........When the cauldron boils over, flames shoot up the chimney and scorch the witch3as she descends from above. After scolding a female monkey tending the cauldron, she notices her visitors and is overjoyed to learn that one of them is her master, the devil himself. Eager to do his bidding, she concocts a magical liquor that will erase thirty years from Faust’s life. When he drinks it, he instantly becomes a handsome young nobleman, and Mephistopheles says that henceforth every woman whom he meets will look to him like Helen of Troy.4
........Out on a street, Faust becomes infatuated with a passerby, Margaret, who is nicknamed Gretchen. When he confronts her, she demurely turns away and walks on even though Faust intrigues her. Faust vows to seduce this comely maiden. When she visits her neighbor Martha, he steals into Gretchen's room and leaves her a casket of jewelry provided by Mephistopheles. Later, when she returns and discovers the casket, its contents—a chain, gems, and earrings—dazzle her, but her mother regards them as suspect and donates them to a priest to adorn a shrine of the Virgin Mary. Mephistopheles curses this turn of events and ridicules the church as a devourer of wealth. Meanwhile, Margaret wonders about the gift-giver. Who was he, an admirer? Faust asks for more jewels, and Mephistopheles provides them.
........After Margaret receives them, she keeps them a secret from her mother. Thanks to the machinations of Mephistopheles, Faust meets Margaret and woos her in a garden at her house. Margaret is overcome with joy that a young nobleman finds her attractive. Faust, meanwhile, is torn between love and lust, but Mephistopheles sees to it that lust conquers. Soon, Faust and Margaret lie together, and she becomes pregnant. Faust, however, has disappeared, and Margaret—though pining for him—regrets her sinful behavior. She prays for forgiveness to the Mother of Sorrows, the Virgin Mary.
........Eventually, Faust yearns anew for Margaret's body. When he and Mephistopheles return to her home, Margaret’s brother, Valentine—angry over the theft of her sister’s virginity—confronts them. In a sword fight, Faust kills Valentine. But the commotion has attracted neighbors, and Faust and Mephistopheles flee.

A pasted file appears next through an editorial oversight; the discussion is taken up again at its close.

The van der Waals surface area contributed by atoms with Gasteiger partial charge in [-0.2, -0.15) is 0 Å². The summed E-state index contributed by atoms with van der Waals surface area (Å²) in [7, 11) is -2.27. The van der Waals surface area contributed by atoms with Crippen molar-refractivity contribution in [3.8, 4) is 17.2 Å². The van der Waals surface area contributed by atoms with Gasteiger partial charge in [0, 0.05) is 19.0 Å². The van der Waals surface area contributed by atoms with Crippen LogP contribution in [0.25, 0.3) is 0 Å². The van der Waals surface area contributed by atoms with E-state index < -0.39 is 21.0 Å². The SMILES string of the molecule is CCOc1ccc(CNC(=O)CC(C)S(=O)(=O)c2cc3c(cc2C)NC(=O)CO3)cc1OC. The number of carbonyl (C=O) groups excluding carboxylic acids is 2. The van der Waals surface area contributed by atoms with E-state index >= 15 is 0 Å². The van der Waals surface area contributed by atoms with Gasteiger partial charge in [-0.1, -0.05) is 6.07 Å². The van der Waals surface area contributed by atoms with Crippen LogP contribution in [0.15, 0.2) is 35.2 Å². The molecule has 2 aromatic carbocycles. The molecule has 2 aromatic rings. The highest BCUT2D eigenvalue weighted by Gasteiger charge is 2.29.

........A year passes. Faust—still eager for knowledge and experience—descends to a new low when he attends an annual nocturnal gathering of sorcerers and evil spirits, called Walpurgis-nacht,5in the Harz mountain chain of Germany between the Weser and Elbe Rivers.
........But a fraction of his former self surfaces when he thinks of poor Margaret (Gretchen) and has a vision that she has been imprisoned. Guilt-ridden, he persuades Mephistopheles to help him rescue her. After riding magic steeds to the prison in darkest night, they gain entry to a dungeon—thanks to Mephistopheles’ wiles—and Faust enters her cell. Sitting in a bed of straw in a corner, she awaits execution for drowning the baby that Faust fathered, an act that has driven her insane with guilt. But she regains her sanity upon recognizing Faust’s voice. When she rises, her chains miraculously fall off. Dawn creeps toward the horizon, and Faust urges her to flee with him. However, though fearing death, she refuses to leave, realizing that she must pay for her crime. When Mephistopheles appears, she perceives him as an evil spirit and throws herself on the mercy of God, begging angels to descend from heaven to protect her. A voice from above says, “She is redeemed.” Mephistopheles and Faust disappear.
Plot Summary, Part 2
By Michael J. Cummings...© 2004
........Faust reclines at twilight in a verdant field. Spirits of the air circle about him, singing and playing harps. For a moment, he knows peace and tranquillity.
........In the morning, he awakens with renewed vigor and the will to carry on—but at a measured, less impassioned pace. Meanwhile, Mephistopheles masquerades as the new court jester of an emperor in deep financial distress that threatens to undo him. Mephistopheles points out that the country is rich in unmined gold. But further details about the country’s buried wealth are interrupted by an entertainment.
........In the morning, while the emperor basks in his sun garden with members of his court, a marshal reports that the financial crisis has ended. When Faust and Mephistopheles—no longer disguised as a jester—present themselves to the emperor moments later, the emperor’s treasurer credits them for the miraculous financial turnaround. It seems that paper money, backed by the gold reserves in the ground, has appeared all over the country. Everyone rejoices.
........Later, in a dark walkway, Faust tells Mephistopheles that the emperor wants him to conjure the spirits of Paris and Helen of Troy.6“We made the emperor rich,” Faust says, “and now we must amuse him.” Mephistopheles says Faust can acquire the power to work such a wonder from the Eternal Mothers, who live deep within the earth. He gives Faust a magic key that transports him to their abode.